Literally. I was ecstatic when I could take little steps, and then when I could walk stairs, and then when I could walk stairs normally. When I jumped for the first time a few weeks after surgery I could not wipe the grin off my face. It’s a long journey and celebrating the little successes helped me stay positive one step at a time.
CHECK YOUR EXPECTATIONS.
Oh expectations. I have so much to say about you. I try to remember what Karch Kiraly has said before: Keep your expectations a little lower and your hopes a little higher. We can be awfully critical of ourselves and set some pretty high standards, but imagine if you let yourself succeed a little bit more. That success creates so much more positivity and that in turn is motivation and progress and improvement, and those things can snowball into great things. It’s creating more happiness.
I tried to keep my expectations pretty low with this surgery thing, so I was shocked when I could walk (read: hobble) around my apartment the evening after surgery. And 5 days out I could actually walk pretty normally. Talk about blasting through some expectations. My next 3-4 weeks went crazy good really and I was feeling great. Just when I was excited and expecting to work back onto the court week 6, things took a bit of a hiccup. My knee told me that it wasn’t ready for the running and jumping I was doing at the end of week 5. So I was a little crushed to have to take a few steps back. I let my expectations get ahead of me. I knew that I should have expected some hiccups or setbacks along the way, but I got distracted with the great progress I already had! Staying day to day, one step at a time oriented helps me keep those expectations in check.
I’m no expert on this surgery and rehab thing. This menisectomy is my first surgery and it could have been a WAY worse one (knock on wood). MAJOR props to ALL surgery patients. I’m amazed thinking about a lot of my friends who have had to come back from injuries way worse than mine. But this has reminded me of a lot of great lessons I’ve learned through my life and career, and it’s nice to know I’m still learning: about myself, my body, and how to handle setbacks and different situations. What doesn’t kill you makes you stronger, right? And I’m feeling stronger every day.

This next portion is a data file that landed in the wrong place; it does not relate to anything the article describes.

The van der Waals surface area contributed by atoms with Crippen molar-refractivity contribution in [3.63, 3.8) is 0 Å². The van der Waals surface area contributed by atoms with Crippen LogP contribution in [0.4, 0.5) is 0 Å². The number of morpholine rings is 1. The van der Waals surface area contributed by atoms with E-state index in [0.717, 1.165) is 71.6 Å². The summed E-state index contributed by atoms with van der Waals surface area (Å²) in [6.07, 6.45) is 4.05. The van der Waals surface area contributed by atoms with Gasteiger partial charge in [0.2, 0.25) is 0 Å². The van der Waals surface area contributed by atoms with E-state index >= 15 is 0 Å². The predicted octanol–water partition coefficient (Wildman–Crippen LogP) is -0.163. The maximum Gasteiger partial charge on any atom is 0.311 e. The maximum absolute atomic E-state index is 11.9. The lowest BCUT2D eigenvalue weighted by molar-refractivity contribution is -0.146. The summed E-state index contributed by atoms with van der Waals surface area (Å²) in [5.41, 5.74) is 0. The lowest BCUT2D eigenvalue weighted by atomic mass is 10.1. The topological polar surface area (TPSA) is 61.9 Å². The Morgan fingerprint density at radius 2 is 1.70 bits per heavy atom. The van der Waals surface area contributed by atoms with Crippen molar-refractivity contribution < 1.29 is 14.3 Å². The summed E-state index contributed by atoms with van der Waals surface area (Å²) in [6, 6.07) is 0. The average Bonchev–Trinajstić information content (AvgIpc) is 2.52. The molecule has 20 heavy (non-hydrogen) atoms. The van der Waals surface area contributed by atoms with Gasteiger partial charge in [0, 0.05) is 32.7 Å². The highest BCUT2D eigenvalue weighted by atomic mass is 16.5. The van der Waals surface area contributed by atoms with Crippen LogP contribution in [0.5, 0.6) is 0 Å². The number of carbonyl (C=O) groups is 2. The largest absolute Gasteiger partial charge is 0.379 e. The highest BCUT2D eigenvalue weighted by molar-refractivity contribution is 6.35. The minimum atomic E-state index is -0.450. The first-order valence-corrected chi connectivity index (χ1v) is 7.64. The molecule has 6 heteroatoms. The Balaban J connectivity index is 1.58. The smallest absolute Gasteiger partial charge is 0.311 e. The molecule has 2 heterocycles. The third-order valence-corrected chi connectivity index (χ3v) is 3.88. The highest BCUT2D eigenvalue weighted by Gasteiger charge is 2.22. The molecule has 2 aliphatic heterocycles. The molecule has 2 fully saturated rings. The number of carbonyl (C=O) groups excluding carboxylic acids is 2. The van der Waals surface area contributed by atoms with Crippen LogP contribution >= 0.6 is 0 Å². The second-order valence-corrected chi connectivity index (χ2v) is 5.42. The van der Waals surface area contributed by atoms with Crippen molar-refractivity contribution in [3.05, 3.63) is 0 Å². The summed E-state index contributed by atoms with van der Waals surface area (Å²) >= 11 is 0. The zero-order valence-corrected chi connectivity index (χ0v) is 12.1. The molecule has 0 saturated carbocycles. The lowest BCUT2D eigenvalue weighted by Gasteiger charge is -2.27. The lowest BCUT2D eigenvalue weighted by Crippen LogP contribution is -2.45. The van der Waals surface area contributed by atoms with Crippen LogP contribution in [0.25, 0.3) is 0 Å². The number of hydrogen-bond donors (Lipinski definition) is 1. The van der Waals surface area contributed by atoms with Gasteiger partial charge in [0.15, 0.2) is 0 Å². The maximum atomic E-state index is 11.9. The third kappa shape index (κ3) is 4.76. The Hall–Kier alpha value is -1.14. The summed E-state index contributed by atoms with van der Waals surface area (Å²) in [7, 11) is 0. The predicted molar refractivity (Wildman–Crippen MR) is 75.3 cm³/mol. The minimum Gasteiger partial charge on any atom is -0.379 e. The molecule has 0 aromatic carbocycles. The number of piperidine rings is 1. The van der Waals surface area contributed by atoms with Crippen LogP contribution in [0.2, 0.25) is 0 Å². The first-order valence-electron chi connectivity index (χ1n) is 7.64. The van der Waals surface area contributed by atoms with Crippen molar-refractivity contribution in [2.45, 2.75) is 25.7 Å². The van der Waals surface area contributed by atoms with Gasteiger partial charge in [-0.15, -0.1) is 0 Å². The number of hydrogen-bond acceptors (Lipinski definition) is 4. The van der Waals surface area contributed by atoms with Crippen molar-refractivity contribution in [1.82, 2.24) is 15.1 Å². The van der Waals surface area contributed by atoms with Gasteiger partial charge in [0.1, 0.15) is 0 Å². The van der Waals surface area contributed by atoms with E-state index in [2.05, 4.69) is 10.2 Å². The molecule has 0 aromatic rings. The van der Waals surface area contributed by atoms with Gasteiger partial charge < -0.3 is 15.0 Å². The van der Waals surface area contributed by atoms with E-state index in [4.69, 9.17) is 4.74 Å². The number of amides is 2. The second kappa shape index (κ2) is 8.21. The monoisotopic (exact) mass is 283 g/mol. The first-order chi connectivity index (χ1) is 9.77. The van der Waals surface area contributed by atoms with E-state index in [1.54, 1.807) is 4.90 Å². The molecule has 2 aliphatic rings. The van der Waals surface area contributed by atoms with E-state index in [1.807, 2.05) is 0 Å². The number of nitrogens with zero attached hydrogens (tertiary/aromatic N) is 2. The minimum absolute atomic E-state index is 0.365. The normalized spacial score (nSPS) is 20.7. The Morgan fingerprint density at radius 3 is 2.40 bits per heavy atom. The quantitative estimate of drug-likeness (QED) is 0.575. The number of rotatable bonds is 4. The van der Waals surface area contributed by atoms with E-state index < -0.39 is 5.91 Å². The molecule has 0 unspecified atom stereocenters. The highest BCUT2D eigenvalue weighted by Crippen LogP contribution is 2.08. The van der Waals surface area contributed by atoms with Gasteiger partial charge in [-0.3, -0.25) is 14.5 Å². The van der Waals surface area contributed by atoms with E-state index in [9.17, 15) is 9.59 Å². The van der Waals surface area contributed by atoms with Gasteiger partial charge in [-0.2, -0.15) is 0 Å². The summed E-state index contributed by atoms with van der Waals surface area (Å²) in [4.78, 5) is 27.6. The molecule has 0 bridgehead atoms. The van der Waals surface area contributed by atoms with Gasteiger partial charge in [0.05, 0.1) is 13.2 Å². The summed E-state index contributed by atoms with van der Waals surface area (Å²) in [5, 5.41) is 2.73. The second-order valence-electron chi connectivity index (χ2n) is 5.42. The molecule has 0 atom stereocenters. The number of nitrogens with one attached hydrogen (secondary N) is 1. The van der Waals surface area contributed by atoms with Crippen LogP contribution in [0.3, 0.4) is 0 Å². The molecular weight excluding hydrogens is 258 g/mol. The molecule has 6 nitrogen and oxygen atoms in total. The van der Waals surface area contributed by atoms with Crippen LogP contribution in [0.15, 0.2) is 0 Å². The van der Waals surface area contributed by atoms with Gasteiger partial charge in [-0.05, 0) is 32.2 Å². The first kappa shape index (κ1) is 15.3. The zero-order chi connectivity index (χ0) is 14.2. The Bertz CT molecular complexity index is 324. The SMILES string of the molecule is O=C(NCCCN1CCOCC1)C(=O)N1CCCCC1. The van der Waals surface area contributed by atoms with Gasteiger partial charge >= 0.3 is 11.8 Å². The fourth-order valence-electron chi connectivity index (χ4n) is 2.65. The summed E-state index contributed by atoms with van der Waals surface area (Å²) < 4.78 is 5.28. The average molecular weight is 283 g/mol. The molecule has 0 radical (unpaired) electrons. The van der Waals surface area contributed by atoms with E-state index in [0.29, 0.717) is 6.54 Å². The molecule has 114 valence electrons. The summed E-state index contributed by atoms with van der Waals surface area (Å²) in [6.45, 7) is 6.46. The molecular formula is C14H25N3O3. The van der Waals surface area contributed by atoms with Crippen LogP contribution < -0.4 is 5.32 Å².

P.S. I wrote this blog entry a couple weeks ago and to update it, I have been practicing and I even got to play in our semifinal match last week! It didn’t turn out quite how we hoped but just throwing that jersey on lit up my world. And getting back on to the court? Just … 😀
Wish us luck for Wednesday as we’ll be playing to move onto the Finals!
So having surgery is not something I was hoping for, BUT it did allow for one of my prayers to be answered: to attend my Aunt Diane’s wedding.
Ever since she set her wedding date last year for this March, I have been hoping and wishing and praying (cue music!) that I would be able to attend. Missing those amazing family occasions are kind of part of the job description for athletes overseas, so I knew my chances of going would be slim. As the season went, there was an outside chance that the weekend would be free and I was prepped and ready to pull a crazy 2 1/2 day whirlwind to be there.
But, somebody had other plans. Shortly after my injury and getting my surgery date we realized that the wedding was very possible now! I was planning a minimum 4 week rehab with the National Team, longer if my knee needed more time. I am still shocked that even though it required surgery, I somehow got to go to this wedding. It was seriously meant to be.
Anyways, it was the most amazing time. I ADORE my extended family, and I don’t get to see them nearly enough, so I cherish every moment I get with them. They also seem to be getting cooler every occasion, which ROCKS. (No pressure for next time, everyone).
My Aunt Di officially married my now Uncle Jay and being a part of that made my heart so happy. I have been looking up to Di for basically my entire life. Besides my hopefully future wedding (still single, boys!) this is one of the weddings I have been been most excited for. Ever since I understood weddings I planned to be Di’s Flower Girl. As I hit my teens, I realized I needed to set my sights on bridal party. Mission accomplished.